DJI has marketed the ESCs as rapid response, capable of handling changing inputs better and providing a more agile, responsive flight experience. If this is true, it will be fantastic for racers, where every ms response time can be the difference between a podium and a nasty crash! DJI claims that the ESCs come with “unique race optimised control algorithms” improving the efficiency and response. If this enables longer flight times, even by a small percentage, it will be a real improvement over the current technology.
When flying freestyle this isn't a particularly big issue, but if you have ever been to a race you may have encountered the problem of having to drain your batteries almost completely just to finish. It’s nice to see that the ESCs also provide Oneshot125 support and they can be programmed using the ESC Programmer and DJI Assistant 2.
A great addition to what could have been a fairly standard system is the inclusion of the new quick-release propeller system. The ability to quickly swap out propellers without tools is a really interesting feature. If you prefer to use standard props, a Snail propeller adapter is available, which allows you to use the more standard prop mounting.
The DJI Snail propulsion system is available with a range of new props from DJI, including twin and tri bladed 5 inch props, as well as 6” and 7” standard/twin bladed props. The tri bladed 5” props have been made specifically for fast forward flight and DJI describes them as “optimized for forward flight and in addition to larger thrust, it creates less drag and uses less power when flying forwards”.
These will be interesting to test out, as until now the majority of props are rated on their static/bench tests, rather than real-world flying conditions. The 6” props are recommended for more entry-level drone racing and can be twinned with a 3S battery instead of the normal 4S. Similarly, there are also 7” 3S props available, more suited to aerial photography. Both the 6” and 7” props claim significantly extended flight times, but no numbers are available just yet.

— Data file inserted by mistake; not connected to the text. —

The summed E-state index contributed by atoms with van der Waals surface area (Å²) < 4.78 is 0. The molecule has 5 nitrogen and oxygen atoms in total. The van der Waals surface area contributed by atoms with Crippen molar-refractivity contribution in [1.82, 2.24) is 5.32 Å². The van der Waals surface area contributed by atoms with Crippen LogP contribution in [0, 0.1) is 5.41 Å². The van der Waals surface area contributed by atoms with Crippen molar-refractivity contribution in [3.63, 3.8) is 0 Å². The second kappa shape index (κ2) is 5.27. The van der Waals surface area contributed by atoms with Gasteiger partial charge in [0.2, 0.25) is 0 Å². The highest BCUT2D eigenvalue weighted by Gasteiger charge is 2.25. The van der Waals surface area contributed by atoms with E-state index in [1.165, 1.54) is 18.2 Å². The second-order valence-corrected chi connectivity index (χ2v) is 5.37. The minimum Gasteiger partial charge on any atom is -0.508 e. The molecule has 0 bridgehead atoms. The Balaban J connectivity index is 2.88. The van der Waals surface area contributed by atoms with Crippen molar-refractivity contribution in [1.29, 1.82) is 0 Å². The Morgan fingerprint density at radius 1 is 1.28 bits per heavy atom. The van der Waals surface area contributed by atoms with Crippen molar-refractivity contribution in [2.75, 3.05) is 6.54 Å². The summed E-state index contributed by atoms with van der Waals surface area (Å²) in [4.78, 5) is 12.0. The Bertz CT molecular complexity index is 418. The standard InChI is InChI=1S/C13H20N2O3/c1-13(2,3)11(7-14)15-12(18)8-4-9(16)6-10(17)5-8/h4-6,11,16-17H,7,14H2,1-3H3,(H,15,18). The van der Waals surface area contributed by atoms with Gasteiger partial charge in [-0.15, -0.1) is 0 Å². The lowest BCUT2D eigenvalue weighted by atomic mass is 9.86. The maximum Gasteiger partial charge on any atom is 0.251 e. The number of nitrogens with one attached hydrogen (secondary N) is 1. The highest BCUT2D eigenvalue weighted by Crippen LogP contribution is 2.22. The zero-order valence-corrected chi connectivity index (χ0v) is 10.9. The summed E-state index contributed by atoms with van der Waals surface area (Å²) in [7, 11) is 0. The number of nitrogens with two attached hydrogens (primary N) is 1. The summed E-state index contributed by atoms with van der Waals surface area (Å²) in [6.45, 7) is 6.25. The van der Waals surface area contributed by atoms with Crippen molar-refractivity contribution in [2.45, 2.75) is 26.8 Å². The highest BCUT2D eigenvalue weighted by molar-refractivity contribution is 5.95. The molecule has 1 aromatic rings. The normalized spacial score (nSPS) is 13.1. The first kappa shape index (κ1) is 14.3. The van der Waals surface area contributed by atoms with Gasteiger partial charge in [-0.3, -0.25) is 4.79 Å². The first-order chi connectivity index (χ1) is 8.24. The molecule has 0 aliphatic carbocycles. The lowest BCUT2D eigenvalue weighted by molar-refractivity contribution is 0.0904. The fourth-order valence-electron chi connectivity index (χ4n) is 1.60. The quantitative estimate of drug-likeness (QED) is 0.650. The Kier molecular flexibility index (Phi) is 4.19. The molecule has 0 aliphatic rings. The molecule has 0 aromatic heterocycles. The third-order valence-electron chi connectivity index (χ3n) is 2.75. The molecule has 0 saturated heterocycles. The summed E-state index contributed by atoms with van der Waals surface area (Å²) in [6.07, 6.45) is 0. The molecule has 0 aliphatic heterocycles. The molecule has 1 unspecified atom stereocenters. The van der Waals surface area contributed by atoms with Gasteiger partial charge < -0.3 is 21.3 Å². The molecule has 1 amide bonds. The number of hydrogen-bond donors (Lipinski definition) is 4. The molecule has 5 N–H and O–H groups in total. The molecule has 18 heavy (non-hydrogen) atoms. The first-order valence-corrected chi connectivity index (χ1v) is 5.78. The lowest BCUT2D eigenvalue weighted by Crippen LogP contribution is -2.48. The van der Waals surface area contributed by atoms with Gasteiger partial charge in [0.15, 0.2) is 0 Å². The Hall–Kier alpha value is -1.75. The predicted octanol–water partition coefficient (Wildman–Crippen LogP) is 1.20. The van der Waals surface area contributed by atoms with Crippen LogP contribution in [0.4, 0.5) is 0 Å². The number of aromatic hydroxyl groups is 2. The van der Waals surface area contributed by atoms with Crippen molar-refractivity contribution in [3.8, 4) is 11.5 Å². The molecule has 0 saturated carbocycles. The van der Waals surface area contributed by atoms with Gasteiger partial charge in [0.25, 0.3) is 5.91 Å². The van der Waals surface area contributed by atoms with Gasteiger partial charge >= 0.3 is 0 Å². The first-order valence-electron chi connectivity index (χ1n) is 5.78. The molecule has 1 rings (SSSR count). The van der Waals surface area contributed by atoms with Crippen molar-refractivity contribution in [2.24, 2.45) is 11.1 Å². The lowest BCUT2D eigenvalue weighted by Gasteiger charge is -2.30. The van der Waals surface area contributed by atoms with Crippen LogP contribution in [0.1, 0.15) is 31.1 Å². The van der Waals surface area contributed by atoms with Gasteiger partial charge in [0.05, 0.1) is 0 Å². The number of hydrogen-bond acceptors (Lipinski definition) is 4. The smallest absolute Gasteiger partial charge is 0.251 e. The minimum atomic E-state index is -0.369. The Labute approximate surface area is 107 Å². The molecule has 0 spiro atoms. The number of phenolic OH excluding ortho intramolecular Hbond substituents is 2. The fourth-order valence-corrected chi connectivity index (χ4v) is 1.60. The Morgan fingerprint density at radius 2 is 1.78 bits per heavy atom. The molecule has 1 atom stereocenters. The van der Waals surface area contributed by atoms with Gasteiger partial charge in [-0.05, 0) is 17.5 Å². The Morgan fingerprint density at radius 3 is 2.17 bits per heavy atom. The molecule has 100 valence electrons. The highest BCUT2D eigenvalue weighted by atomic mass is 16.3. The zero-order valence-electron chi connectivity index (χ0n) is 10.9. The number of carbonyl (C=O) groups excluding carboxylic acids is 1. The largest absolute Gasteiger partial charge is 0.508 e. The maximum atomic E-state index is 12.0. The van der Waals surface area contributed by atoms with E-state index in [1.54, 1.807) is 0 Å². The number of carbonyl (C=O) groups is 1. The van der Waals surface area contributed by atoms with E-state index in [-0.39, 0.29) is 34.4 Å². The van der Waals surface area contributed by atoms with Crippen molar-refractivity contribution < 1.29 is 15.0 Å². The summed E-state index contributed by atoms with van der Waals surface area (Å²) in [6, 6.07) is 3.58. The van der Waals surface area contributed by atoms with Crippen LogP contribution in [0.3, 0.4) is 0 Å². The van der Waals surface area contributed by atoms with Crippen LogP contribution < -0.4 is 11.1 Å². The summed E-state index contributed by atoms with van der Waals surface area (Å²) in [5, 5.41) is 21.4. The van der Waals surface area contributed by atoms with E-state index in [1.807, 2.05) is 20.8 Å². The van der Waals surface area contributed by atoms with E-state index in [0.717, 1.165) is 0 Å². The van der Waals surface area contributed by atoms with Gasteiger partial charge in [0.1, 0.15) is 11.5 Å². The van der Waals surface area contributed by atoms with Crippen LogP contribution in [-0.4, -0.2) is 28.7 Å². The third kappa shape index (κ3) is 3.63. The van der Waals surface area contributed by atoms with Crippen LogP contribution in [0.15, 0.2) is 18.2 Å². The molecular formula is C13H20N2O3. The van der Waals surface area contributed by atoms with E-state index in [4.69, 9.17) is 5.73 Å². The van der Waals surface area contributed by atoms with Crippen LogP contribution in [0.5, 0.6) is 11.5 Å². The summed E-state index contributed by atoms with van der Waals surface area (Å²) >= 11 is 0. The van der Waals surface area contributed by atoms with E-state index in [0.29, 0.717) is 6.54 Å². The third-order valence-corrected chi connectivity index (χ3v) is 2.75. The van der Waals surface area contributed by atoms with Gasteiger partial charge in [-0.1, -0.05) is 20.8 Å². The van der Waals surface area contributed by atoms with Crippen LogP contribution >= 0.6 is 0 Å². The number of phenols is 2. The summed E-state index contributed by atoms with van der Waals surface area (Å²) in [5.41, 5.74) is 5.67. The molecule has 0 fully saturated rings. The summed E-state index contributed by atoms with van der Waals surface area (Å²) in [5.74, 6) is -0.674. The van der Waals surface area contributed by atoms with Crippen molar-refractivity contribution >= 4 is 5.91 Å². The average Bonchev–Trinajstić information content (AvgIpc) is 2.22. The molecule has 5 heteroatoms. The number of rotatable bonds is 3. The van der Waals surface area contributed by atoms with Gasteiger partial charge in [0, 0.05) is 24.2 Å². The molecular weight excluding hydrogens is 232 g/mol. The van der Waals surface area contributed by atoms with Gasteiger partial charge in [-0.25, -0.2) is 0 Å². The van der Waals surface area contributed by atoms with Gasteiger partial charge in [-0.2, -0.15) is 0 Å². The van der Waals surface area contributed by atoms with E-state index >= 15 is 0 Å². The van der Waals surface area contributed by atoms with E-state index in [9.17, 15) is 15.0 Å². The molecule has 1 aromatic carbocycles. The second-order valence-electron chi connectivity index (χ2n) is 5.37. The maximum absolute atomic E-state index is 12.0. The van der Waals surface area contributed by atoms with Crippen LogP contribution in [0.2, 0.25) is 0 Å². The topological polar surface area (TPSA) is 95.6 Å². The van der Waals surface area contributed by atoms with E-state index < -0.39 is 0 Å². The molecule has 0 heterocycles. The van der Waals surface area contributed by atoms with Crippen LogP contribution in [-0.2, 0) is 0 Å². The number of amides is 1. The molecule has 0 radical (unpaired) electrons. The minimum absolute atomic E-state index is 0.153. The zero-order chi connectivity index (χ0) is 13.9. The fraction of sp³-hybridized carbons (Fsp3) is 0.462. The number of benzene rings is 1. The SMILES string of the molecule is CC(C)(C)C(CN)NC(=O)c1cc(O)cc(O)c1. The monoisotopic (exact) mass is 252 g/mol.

The final interesting addition to the prop line up, is the inclusion of a 6” 3D prop! This makes inverted FPV flight possible once the ESCs are set to 3D mode.
DJI Snail Pros:
- Price - Under $100 for all 4 motors and ESCs is incredibly cheap
- Large thrust from a lightweight motor, will be competitive when racing and interesting for freestyle flight
- Range of prop options available
- Quick-release propeller system is great for getting back in the air quickly after a crash
DJI Snail Cons:
- Not tried and tested yet, so durability is unknown
- Lack of 5S and 6S capability
- Extras like the ESC programmer and adapters for standard props are all additional extras and not included in the standard package
This is an incredibly attractively priced package and you will find it very difficult to find equivalent performance for the price on offer. Where the system is let down is by its lack of track record. Once the kit has been in use and has been crash tested by real world pilots under normal usage circumstances, the kit will be very easy to recommend. For now, we think it is a great option and on paper at least, will be providing the current more expensive options some serious competition.